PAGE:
(S3) Improving own learning/performance - Personal action planning

    (S4) Improving own learning/performance - Record-keeping

    (S5) Communication (oral, written and visual) - Presentation skills – oral

    (S6) Communication (oral, written and visual) - Academic writing (inc. referencing skills)

    (S7) Communication (oral, written and visual) - Report writing

    (S8) Critical thinking and problem solving - Critical analysis

    (S9) Skills in using technology - Using common applications (work processing, databases, spreadsheets etc.)

Programme Year Three

You will choose entirely optional modules, all of which are designed to allow greater specialisation and generic and/or thematic focus. Modules at this level will often reflect the current research of our academic staff and will allow you to explore the applications of language study in contexts such as education and the legal system. These modules will enable you to take part in debates about the current and future directions of the subject and enable you to develop your skills of independent research. Your options may include a dissertation on a subject of your choosing or a work placement with an organisation relevant to your degree.

Year Three Optional Modules

  • Aesthetics (PHIL316)
    Level3
    Credit level15
    SemesterFirst Semester
    Exam:Coursework weighting0:100
    Aims

    Students will be introduced to arguments of some of the most important philosophers on art, aesthetics and cultural theory, including Kant, Hegel, Danto and Tolstoy. Students will consider key concepts and theories in aesthetics, including the aesthetic judgement, disinterestedness, the institutional theory of art, the nature of representation and expression and feminist and post-modern critiques. Students will be encouraged to make connections between works of art and artistic practices of the past and present.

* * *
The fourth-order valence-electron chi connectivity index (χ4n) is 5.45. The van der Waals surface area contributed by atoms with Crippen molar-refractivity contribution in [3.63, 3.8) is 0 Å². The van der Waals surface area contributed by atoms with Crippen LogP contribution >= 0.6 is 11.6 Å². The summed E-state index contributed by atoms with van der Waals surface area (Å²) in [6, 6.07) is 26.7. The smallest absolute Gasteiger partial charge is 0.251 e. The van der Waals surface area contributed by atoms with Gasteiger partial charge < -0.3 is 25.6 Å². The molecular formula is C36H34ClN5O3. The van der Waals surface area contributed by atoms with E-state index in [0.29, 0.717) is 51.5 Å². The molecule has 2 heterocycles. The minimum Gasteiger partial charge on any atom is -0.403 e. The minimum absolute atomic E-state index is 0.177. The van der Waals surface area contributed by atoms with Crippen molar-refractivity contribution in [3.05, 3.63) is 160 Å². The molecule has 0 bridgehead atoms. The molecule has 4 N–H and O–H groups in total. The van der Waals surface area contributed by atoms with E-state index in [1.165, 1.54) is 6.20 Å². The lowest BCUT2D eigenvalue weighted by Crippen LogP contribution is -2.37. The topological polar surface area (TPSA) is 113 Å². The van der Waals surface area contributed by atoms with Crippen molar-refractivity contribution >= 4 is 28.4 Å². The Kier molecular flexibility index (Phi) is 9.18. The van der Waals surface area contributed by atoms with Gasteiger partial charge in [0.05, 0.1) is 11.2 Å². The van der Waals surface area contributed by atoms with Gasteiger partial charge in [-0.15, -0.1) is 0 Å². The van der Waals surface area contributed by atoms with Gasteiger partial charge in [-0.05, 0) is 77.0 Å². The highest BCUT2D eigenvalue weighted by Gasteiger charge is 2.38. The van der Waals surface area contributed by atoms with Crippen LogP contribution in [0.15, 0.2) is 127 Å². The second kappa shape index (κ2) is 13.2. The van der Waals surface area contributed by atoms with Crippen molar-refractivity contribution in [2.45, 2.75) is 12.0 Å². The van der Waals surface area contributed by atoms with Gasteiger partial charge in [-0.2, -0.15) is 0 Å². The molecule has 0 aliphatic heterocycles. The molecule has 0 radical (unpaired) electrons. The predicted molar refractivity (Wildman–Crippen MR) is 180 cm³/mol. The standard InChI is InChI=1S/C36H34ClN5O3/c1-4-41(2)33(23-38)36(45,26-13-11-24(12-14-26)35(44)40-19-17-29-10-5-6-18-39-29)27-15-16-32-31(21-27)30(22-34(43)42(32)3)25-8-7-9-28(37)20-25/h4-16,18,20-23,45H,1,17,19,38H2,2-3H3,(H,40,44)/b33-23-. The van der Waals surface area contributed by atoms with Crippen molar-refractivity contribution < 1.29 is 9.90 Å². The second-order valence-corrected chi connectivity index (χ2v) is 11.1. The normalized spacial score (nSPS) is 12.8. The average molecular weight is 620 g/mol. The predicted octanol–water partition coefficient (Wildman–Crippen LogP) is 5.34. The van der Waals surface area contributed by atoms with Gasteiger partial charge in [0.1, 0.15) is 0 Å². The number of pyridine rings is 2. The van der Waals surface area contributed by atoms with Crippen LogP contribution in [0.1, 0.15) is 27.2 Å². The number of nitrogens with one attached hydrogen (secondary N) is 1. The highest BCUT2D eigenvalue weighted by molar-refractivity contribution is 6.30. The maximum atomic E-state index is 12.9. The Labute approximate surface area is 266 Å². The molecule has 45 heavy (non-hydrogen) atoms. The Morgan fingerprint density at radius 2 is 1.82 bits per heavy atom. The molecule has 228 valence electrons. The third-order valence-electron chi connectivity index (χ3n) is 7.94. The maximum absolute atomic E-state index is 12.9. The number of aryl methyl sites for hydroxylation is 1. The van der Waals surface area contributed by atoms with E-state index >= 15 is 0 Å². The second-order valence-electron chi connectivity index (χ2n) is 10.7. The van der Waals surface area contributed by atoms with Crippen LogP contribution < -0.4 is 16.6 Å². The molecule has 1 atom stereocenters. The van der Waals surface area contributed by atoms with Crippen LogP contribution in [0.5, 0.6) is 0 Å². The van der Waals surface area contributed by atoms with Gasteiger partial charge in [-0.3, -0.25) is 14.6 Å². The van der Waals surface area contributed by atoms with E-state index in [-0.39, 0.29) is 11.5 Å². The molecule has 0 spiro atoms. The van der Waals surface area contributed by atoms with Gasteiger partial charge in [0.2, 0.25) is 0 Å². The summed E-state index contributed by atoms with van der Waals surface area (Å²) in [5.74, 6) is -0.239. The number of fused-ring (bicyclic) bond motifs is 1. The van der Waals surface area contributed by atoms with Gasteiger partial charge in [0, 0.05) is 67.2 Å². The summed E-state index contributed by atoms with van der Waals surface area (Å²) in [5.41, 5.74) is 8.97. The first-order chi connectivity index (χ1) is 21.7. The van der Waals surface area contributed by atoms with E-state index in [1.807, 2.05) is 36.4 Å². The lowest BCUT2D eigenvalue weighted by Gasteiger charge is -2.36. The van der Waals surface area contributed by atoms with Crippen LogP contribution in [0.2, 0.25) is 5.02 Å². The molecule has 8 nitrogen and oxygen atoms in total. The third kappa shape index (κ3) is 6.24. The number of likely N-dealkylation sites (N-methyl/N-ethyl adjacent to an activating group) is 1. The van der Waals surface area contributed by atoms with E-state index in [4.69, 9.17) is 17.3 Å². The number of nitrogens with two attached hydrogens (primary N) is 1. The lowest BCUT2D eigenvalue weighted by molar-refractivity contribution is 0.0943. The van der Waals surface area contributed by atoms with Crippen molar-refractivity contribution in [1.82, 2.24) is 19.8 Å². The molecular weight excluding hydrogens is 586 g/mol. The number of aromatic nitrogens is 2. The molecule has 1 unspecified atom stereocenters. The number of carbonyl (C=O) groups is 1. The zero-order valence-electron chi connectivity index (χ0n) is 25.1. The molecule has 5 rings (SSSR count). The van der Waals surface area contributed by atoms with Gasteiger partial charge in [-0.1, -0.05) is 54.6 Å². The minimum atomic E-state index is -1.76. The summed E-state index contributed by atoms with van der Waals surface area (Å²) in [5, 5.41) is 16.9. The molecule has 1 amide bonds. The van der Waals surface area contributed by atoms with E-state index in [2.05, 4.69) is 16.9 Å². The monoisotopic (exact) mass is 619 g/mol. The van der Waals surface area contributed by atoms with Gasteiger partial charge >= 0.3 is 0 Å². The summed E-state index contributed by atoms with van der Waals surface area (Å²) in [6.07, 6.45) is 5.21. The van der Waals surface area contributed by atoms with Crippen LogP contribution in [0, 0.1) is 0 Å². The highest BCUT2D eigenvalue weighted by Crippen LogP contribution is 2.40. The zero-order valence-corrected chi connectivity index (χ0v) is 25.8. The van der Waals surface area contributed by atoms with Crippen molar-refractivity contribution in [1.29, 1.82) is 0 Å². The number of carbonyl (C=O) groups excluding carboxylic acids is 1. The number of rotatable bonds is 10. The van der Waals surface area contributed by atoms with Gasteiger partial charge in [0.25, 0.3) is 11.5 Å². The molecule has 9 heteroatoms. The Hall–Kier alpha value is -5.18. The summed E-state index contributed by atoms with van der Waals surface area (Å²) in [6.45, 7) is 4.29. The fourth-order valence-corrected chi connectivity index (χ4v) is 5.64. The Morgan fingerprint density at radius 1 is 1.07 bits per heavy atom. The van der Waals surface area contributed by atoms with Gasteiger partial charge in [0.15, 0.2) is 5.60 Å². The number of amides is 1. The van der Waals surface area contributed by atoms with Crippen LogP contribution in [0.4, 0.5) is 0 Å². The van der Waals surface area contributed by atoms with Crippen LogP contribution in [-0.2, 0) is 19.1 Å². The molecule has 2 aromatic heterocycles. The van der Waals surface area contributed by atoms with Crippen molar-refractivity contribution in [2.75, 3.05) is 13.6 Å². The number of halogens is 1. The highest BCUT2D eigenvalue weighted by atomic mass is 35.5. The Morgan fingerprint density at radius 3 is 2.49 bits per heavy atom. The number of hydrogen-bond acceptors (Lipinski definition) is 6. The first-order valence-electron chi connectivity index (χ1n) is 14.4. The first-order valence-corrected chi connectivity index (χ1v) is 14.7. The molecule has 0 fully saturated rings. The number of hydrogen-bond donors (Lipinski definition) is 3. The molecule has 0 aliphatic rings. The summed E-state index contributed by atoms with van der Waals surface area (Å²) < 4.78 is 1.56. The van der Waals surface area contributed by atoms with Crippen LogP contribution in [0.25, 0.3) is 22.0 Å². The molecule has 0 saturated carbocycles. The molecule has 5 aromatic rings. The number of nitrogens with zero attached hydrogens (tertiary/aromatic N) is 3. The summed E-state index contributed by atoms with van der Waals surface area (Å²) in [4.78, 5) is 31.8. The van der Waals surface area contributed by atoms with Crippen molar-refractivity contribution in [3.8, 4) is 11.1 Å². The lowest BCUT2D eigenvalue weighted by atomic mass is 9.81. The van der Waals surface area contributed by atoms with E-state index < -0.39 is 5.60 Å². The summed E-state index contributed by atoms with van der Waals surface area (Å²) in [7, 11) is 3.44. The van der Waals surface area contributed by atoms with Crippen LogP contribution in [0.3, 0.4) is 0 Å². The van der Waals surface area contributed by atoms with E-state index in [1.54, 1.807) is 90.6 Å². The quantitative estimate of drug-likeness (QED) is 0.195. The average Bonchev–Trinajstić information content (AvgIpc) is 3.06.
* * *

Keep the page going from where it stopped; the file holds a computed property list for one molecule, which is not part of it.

Learning Outcomes

    (LO1) Students will be able to explain and evaluate some of the main theories in aesthetics.

    (LO2) Students will be able to analyse key concepts and arguments relating to aesthetics and art.

    (LO3) Students will be able to structure discussion of issues in aesthetics.

    (LO4) Students will be able to identify links between influential philosophical theories and artistic practices.

    (LO5) Students will be able to articulate and defend positions in aesthetics and philosophy of art.

    (LO6) Students will be able to present their ideas with clarity and confidence.

    (LO7) Students will be able to develop in writing coherent, structured and informative accounts on abstract philosophical issues.

    (S1) Students will develop their skills in making appropriate use of information technology, information on the World Wide Web and reference works and databases relevant to the discipline.

    (S2) Students will enhance their capacity to participate, in a dispassionate and respectful manner in debates about controversial and profound matters.

    (S3) Students will develop their willingness critically to evaluate and reflect upon arguments, beliefs, proposals and values, both their own and those of others.